Photo Gallery – Bengali household name Jamini Roy’s paintings

November 27, 2014

In the 1960s, historian Geeti Sen visited Indian artist Jamini Roy’s workshop in what was then Calcutta to buy a painting for her father. Although she eventually picked up a Gopal Ghose, what struck her most about Roy was his accessibility.

“He said, ‘Do you want to buy a painting for 100 rupees or 300 rupees or 700 rupees?’ So I looked at him and I said ‘That’s very interesting’. You first tell the artist how much you want to pay and then he would find the right kind of pictures for you,” said Sen, who was fresh out of college then.

“So this also answers the question about why he is so popular because he didn’t want to make his work inaccessible.”

Born in 1887 in a small village in West Bengal’s Bankura district, Roy joined Calcutta’s Government School of Art in the early 20th century.

Working as a portrait artist made him disillusioned with European art. In his quest for an Indian identity, he rebelled against the British academic training and took to the local, folk idiom. His rebellion coincided with a wave of nationalism in Bengal against the British, who left India in 1947.

Broad brush strokes, simple forms, stretched eyes, decorative borders and use of flat colours are the dominant motifs in “Jamini Roy”, an exhibition of the artist’s works being displayed in Delhi, which runs till January 6, 2015.

His modern, experimental works are mounted along with two landscape paintings that reflect his education in Western art. The juxtaposition of the two styles of paintings marks a clear shift in his repertoire.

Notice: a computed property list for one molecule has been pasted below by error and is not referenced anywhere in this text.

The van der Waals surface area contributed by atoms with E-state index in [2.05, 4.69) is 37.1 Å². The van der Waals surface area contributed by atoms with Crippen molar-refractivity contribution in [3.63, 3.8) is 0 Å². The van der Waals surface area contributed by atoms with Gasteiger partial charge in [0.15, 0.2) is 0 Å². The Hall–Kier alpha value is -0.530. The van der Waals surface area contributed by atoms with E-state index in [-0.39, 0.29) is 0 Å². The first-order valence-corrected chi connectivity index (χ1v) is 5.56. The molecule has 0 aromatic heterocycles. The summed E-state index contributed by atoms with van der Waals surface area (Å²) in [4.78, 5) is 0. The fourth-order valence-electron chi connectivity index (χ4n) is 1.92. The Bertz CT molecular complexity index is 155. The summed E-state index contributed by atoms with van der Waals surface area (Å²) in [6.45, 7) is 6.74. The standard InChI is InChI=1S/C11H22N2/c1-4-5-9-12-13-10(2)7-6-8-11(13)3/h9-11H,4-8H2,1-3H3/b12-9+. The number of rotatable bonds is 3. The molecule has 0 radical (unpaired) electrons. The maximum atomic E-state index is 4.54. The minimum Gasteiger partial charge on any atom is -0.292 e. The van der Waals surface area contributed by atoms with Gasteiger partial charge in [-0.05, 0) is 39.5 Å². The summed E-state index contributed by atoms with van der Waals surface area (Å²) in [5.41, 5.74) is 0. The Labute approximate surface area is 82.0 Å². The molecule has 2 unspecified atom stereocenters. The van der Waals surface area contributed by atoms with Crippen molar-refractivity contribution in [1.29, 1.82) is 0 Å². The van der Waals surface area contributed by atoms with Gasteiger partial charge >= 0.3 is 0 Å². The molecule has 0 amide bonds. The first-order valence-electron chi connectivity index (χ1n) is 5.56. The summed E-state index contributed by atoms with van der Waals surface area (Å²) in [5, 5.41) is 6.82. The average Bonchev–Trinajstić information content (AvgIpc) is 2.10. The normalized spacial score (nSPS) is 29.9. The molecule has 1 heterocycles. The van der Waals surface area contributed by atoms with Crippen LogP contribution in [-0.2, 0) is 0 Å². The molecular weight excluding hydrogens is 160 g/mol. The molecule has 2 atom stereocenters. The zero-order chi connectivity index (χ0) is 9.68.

“He went on to become one of the most celebrated modernists in the history of Indian painting,” according to Akar Prakar Art Advisory, the gallery which is running the exhibition.

Many of his paintings are anything but intricate or abstract. They are imbued with a quality that does not need an expert to appreciate. Little wonder then the Bengal-born modernist is a household name and his paintings a common sight in homes.

He also experimented with Kalighat painting, a style of art that emerged from the eponymous pilgrimage centre in British Calcutta.















“The rounded curves of the naika are local Bengali idiom of Kalighat painting. And otherwise, he used flat colours, which were also his own invention. So there was no perspective at all and there was a lot of patterning, which comes from folk art,” Geeti Sen said.

He also switched to indigenous materials like woven mats, cloth and wood coated with lime. While Hindu god Krishna is often seen in his works, Roy also painted Jesus with his mother Mary in his defining style.

(Editing by David Lalmalsawma; Follow Ankush Arora on Twitter @Ankush_patrakar | This article is website-exclusive and cannot be reproduced without permission)

One comment

We welcome comments that advance the story through relevant opinion, anecdotes, links and data. If you see a comment that you believe is irrelevant or inappropriate, you can flag it to our editors by using the report abuse links. Views expressed in the comments do not represent those of Reuters. For more information on our comment policy, see

Wonderful article. Even though I am not Bengali but growing up in Calcutta necessarily involved growing up with the mesmerizing art work of Jamini Roy.An average Calcuttan’s love and appreciation of art starts with exposure to Roy’s work. Difficult to express what Jamini Roy is to the people who grew up in Bengal.
Wonderful work.

Posted by Soham97 | Report as abusive